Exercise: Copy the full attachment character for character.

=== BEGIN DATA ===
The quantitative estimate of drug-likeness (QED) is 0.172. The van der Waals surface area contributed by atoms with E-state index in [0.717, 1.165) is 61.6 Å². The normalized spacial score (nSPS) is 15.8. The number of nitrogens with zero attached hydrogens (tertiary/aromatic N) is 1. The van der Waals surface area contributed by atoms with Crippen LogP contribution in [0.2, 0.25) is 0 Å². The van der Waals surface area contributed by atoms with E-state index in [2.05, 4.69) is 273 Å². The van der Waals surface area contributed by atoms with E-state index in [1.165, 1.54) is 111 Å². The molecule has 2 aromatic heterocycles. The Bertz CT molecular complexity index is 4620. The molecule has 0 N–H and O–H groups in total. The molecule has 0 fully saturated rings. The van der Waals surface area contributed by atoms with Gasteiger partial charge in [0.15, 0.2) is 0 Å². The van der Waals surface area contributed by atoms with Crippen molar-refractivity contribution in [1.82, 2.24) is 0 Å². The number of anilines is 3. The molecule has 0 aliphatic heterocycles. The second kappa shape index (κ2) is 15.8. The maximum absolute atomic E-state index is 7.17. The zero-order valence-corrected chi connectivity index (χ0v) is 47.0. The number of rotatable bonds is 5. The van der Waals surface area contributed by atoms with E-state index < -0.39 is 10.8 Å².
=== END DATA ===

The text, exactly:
The quantitative estimate of drug-likeness (QED) is 0.172. The van der Waals surface area contributed by atoms with E-state index in [0.717, 1.165) is 61.6 Å². The normalized spacial score (nSPS) is 15.8. The number of nitrogens with zero attached hydrogens (tertiary/aromatic N) is 1. The van der Waals surface area contributed by atoms with Crippen LogP contribution in [0.2, 0.25) is 0 Å². The van der Waals surface area contributed by atoms with E-state index in [2.05, 4.69) is 273 Å². The van der Waals surface area contributed by atoms with E-state index in [1.165, 1.54) is 111 Å². The molecule has 2 aromatic heterocycles. The Bertz CT molecular complexity index is 4620. The molecule has 0 N–H and O–H groups in total. The molecule has 0 fully saturated rings. The van der Waals surface area contributed by atoms with Gasteiger partial charge in [0.15, 0.2) is 0 Å². The van der Waals surface area contributed by atoms with Crippen molar-refractivity contribution in [1.82, 2.24) is 0 Å². The number of anilines is 3. The molecule has 0 aliphatic heterocycles. The second kappa shape index (κ2) is 15.8. The maximum absolute atomic E-state index is 7.17. The zero-order valence-corrected chi connectivity index (χ0v) is 47.0. The number of rotatable bonds is 5. The van der Waals surface area contributed by atoms with E-state index < -0.39 is 10.8 Å².